The application of power across terminals 22, 24 causes the resistance circuit 20 to generate a large amount of the heat. Because of the large surface-to-surface contact area between the circuit 20 and bimetal element 10, almost half of the heat produced is transferred directly to the bimetallic element. This contact surface area is far greater than that of conventional round wire which makes only a thin line contact when wrapped on a bimetal element. The present resistor member 16 will, because of the different widths of the loops, produce a greater amount of heat towards the fixed end 30 of the bimetal 10 and thus a greater deflection of the free end 34.
As a specific example of the present bimetallic actuator, the thin film resistor member 16 was formed by electroless deposition of a continuous nickel phosphorus layer 36 on the obverse (front) side of a flexible insulating polyimide film 18, such as Kapton. The nickel was coated with a photoresist material and etched, in a conventional manner, to produce the resistance circuit 20. An additional layer of copper 38 was plated on the terminal lead portions of the circuit and to interconnect the ends of the loops. This additional layer was added to define the portions of the resistance circuit which will generate the desired heating and to eliminate the sharp corners in the circuit, which normally cause high density current crowding generating hot spots. The bimetallic element had a low expansion side composed of 64% Iron and 36% Nickel and a high expansion side composed of 72% Manganese, 18% Copper, and 10% Nickel. The bimetallic element was 15/8 inches long with an effective lever arm of 13/8 inches. After appropriate heat treatment to stabilize the resistors, the reverse side of substrate and high expansion side of the bimetallic element was coated with an epoxy adhesive. The circuit was then bonded to the bimetallic element by bringing the two adhesive coated surfaces together under heat and pressure to cross link the adhesive layers. The assembly was post cured for adequate time to complete the cure of the epoxy adhesive.
The bimetallic actuator constructed according to the above was fixedly mounted by one end, energized and the defection of the other end was measured. It was found that application of about 3.5 watts caused about 120 mils deflection while 4.7 watts caused a 190 mil deflection. This compares to a standard wire wound bimetal actuator of similar dimensions achieving only 124 mils of deflection for the application of 4.7 watts of power.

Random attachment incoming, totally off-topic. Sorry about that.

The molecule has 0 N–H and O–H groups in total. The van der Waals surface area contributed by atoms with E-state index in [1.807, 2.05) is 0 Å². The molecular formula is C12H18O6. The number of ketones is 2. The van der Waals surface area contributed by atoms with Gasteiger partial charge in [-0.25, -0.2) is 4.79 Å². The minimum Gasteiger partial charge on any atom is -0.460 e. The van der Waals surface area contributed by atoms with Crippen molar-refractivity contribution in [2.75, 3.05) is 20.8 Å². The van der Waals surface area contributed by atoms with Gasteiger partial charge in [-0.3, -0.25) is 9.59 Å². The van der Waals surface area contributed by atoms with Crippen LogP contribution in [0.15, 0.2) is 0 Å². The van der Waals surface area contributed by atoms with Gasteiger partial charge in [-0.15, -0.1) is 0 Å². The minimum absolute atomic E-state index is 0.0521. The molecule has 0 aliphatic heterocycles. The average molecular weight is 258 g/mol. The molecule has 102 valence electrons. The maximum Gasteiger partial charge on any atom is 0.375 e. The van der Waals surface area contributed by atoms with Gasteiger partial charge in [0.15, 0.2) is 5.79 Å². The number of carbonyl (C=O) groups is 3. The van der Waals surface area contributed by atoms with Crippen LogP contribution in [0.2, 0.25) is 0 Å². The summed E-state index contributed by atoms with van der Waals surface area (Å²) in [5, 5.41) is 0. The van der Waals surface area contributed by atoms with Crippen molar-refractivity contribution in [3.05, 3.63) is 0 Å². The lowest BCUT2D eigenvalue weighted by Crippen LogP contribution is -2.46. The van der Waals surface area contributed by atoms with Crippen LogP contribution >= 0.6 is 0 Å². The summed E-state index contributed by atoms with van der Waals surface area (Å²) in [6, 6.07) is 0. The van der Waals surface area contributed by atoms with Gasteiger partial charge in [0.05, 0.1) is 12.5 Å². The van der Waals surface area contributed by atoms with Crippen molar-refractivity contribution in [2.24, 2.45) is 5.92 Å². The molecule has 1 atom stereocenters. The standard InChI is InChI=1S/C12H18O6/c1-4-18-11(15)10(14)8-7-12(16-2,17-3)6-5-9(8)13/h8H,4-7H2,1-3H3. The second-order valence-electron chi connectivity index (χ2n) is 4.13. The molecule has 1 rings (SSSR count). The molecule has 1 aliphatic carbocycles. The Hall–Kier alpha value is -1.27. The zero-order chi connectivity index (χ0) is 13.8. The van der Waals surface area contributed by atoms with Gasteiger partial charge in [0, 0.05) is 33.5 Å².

The subject bimetal actuator can also be assembled with the resistance circuit positioned against the bimetallic element and with a radiation shield (not shown) fixed to the reverse of the flexible substrate. This arrangement further improves the heat transfer from the resistance circuit to the bimetallic element. However, this arrangement is generally only available when the actuator is to be used at temperatures lower than 400° C. because of the properties of conventional adhesives used to attach the radiation shield to the flexible substrate.
The subject bimetal actuator can also be formed with the bimetal having a disc or other regular geometric shape. This bimetal would be mounted for restrained movement on at least two opposite sides so that the expansion will cause deflection of a central part of the bimetal. The thin film resistor for this embodiment can have loops of a first narrow width near each restrained side of the bimetal and loops of a second wider width intermediate the end loops.
The present invention is subject to many modifications and changes without departing from the spirit or essential characteristics thereof. The above discussed embodiment should therefore be considered in all respects as being merely illustrative and not restrictive.
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|U.S. Classification||337/107, 338/309, 338/289, 337/377|
|International Classification||H01C7/22, H01C7/00, H01H61/02|
|Cooperative Classification||H01C7/22, H01C7/006, H01H61/02|
|European Classification||H01C7/22, H01C7/00E, H01H61/02|